Being Good by Martha Saxton
Women's Moral Values in Early America

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A pathbreaking new study of women and morality

How do people decide what is "good" and what is "bad"? How does a society set moral guidelines -- and what happens when the behavior of various groups differs from these guidelines? Martha Saxton tackles these and other fascinating issues in Being Good, her history of the moral values prescribed for women in early America.

Saxton begins by examining seventeenth-century Boston, then moves on to eighteenth-century Virginia and nineteenth-century St. Louis. Studying women throughout the life cycle -- girls, young unmarried women, young wives and mothers, older widows -- through their diaries and personal papers, she also studies the variations due to different ethnicities and backgrounds. In all three cases, she is able to show how the values of one group conflicted with or developed in opposition to those of another. And, as the women's testimonies make clear, the emotional styles associated with different value systems varied. A history of American women's moral life thus gives us a history of women's emotional life as well. In lively and penetrating prose, Saxton argues that women's morals changed from the days of early colonization to the days of westward expansion, as women became at once less confined and less revered by their men -- and explores how these changes both reflected and affected trends in the nation at large.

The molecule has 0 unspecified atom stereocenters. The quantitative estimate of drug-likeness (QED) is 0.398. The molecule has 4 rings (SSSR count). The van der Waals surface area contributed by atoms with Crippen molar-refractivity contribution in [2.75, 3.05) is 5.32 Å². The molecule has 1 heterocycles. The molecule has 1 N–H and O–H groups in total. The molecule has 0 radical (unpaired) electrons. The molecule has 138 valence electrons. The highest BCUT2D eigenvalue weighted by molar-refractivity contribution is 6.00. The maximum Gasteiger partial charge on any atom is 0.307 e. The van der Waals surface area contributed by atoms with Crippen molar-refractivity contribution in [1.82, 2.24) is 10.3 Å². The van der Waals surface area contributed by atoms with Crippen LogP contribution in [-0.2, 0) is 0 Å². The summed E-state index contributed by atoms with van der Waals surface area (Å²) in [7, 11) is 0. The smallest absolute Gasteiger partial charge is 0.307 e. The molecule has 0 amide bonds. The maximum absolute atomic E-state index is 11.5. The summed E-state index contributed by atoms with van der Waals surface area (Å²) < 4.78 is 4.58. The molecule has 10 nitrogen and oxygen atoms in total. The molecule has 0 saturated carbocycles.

About Martha Saxton

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Martha Saxton is an assistant professor of history and women's and gender studies at Amherst College. She is the author of several books, including "Louisa May Alcott: A Modern Biography," She lives in New York City.
Published August 1, 2002 by Hill and Wang. 416 pages
Genres: History, Law & Philosophy. Non-fiction

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A massive accumulation of detail earns Saxton the right to state her conclusion succinctly: fetishizing female chastity has been "one of the most enduring hindrances to women's equality."

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Project MUSE

Like their Puritan predecessors, privileged white women were expected to defer to male authority, but they lacked the complementary senses of spiritual independence and individual moral power that earlier women often achieved.

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